Eric McElroy is an American pianist and composer who released his debut album, Tongues of Fire, in March 2023 on Somm Recordings. He wrote the songs to accompany poems from modern poets W.S. Merwin, Gregory Leadbetter, Grevel Lindop, Alice Oswald, and Robert Graves. The poems are sung by acclaimed English tenor James Gilchrist and McElroy performs on piano.
McElroy graduated from Washington State University and then continued his postgraduate education in Vienna and Oxford University.
In this episode, Washington State Magazine editor Larry Clark talks with McElroy about the new album, his creative process, poetry, walking, and his influences at WSU and beyond.
The Positive Leader: Five Leadership Strategies for Attaining Extraordinary Results
Howard Gauthier ’81
Sports Leadership Publishing Company: 2016
Through a series of parables, this book gives leadership strategies designed to build successful teams in the workplace, on the playing field, or in the boardroom. Gauthier is a former college basketball coach and athletic director, and is currently an associate professor of sports science at Idaho State University-Meridian.
Midwives and Mothers: Medicalization of Childbirth on a Guatemalan Plantation
Sheila Cosminsky ’64 MA
University of Texas Press: 2016
In this exploration of birth, illness, death, and survival on a Guatemalan sugar and coffee plantation, Cosminsky … » More …
Charles Edward Argersinger, emeritus professor of music at Washington State University and a resident of the Palouse area since 1988, died April 16, 2013, in Pullman, after a long illness. He was 61.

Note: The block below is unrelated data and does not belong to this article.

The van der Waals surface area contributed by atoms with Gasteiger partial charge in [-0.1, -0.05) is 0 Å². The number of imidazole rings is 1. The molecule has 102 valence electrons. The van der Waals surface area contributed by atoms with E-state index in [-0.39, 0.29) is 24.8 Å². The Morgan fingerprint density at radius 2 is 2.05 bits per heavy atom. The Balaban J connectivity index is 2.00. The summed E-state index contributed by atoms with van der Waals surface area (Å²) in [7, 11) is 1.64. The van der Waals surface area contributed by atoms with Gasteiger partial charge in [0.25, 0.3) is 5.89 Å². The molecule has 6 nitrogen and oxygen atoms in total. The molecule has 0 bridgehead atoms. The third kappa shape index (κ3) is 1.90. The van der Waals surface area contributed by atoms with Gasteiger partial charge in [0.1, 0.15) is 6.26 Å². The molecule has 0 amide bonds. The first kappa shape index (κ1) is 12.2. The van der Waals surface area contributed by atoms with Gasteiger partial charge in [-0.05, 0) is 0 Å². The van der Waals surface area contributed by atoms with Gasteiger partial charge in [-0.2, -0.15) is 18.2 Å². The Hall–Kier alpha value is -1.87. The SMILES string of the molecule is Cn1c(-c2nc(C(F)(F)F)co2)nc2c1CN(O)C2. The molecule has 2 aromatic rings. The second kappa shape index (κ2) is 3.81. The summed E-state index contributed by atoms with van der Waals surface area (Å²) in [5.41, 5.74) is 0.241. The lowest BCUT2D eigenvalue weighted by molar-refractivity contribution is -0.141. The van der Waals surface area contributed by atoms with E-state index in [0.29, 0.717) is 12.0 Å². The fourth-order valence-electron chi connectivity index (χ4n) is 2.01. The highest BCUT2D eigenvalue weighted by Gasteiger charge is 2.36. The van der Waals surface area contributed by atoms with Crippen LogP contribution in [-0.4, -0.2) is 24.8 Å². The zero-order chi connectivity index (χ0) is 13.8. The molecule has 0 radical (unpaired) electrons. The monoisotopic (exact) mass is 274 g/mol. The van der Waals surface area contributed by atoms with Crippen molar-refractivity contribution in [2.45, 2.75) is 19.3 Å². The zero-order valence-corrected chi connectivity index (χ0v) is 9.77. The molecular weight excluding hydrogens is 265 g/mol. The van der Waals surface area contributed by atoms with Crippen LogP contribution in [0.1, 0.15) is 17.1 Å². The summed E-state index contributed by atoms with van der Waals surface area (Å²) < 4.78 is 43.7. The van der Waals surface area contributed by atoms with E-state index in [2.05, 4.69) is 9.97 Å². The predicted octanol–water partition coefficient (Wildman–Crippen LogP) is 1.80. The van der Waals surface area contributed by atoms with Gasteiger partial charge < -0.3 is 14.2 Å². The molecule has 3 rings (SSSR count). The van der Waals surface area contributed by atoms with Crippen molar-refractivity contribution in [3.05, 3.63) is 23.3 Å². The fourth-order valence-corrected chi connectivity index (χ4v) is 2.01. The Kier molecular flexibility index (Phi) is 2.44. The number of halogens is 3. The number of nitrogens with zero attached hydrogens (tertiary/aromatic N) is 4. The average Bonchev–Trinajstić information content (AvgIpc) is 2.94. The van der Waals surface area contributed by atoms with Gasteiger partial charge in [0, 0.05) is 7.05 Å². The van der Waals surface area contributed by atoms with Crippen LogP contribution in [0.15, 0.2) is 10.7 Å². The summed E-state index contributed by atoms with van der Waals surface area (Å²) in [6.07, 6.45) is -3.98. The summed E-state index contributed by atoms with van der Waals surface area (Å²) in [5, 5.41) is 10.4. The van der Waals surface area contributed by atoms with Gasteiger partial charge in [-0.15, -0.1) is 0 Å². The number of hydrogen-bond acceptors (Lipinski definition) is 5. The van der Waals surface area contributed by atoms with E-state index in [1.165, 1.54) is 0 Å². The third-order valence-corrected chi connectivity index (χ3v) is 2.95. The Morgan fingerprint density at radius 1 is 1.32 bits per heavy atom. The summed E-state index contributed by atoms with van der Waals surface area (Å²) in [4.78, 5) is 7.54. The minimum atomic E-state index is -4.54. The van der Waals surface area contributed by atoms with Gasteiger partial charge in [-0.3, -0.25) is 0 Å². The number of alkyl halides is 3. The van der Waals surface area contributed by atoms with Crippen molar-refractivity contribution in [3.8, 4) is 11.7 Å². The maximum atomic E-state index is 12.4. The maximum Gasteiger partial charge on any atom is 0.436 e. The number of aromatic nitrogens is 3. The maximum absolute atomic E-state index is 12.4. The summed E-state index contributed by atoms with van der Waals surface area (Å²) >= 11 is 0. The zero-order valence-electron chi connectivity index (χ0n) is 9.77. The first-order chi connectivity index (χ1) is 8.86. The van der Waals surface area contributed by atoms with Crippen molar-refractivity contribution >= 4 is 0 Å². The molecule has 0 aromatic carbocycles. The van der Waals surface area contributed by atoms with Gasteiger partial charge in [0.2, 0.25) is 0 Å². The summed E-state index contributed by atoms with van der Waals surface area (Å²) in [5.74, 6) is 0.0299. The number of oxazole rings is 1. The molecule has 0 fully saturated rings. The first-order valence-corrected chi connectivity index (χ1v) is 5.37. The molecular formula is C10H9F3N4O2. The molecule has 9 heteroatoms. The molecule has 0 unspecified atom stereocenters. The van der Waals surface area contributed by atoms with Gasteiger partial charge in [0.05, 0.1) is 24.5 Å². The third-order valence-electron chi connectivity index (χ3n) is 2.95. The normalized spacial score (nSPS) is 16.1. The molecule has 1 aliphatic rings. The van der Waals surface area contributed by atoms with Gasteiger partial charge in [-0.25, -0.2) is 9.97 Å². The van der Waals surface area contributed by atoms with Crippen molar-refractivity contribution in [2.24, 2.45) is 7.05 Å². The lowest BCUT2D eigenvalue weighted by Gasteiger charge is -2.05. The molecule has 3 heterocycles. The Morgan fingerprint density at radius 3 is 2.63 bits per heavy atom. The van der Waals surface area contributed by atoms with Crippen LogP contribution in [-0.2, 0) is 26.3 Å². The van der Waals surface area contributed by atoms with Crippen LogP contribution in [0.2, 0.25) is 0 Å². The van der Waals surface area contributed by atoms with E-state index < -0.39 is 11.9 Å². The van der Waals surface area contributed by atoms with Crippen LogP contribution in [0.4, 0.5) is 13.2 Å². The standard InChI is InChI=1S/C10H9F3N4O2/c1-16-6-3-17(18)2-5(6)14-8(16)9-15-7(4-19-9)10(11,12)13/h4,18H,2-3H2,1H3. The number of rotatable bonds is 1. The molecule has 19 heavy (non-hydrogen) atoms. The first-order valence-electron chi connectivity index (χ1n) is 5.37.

Charles was born October 15, 1951, in Schenectady, New York, and his family traded snow for sun a few years later, moving to Phoenix, Arizona. After graduating from Central High School, he attended Arizona State University, earning his bachelor’s and then, in 1977, his master’s degree in music. During his college years, he played saxophone in a rock band called Christopher Blue. In 1977, Jana Jennison, who fell in love with him … » More …
I really should be more worried about this. It’s my living, after all. For 20 years I’ve been presenting a kind of music so wildly varied in time (seven centuries and more), in style (Morris dances, Joplin rags, Mahlerian stairways to heaven, Copland cowboy ballets), and in instrumentation (shawms and zithers along with the violins and cellos), that the term “classical” is as inadequate in describing it all as calling the United States of America, Dusty Gulch, Nevada, just to avoid the complexities. But we call the music Dusty Gulch anyway, and there’s trouble in Dusty Gulch. Always has been, to tell you the truth.
In the course of his 26 years at Washington State University, Lothar Kreck, who retired in 1997, served as director of Hotel and Restaurant Administration (1971-79) and was the program’s first Ivar B. Haglund Distinguished Professor. He also pursued an avocation as a composer and performer, playing viola in orchestras in the U.S. and Europe. Sonata Concertante for Cello and Piano and other works presents seven of his compositions.
Although he began writing music in 1953, the earliest piece on this CD dates from 1985. The disc includes performances by WSU piano faculty Susan Chan, organist and pianist David Hatt, and the Maui … » More …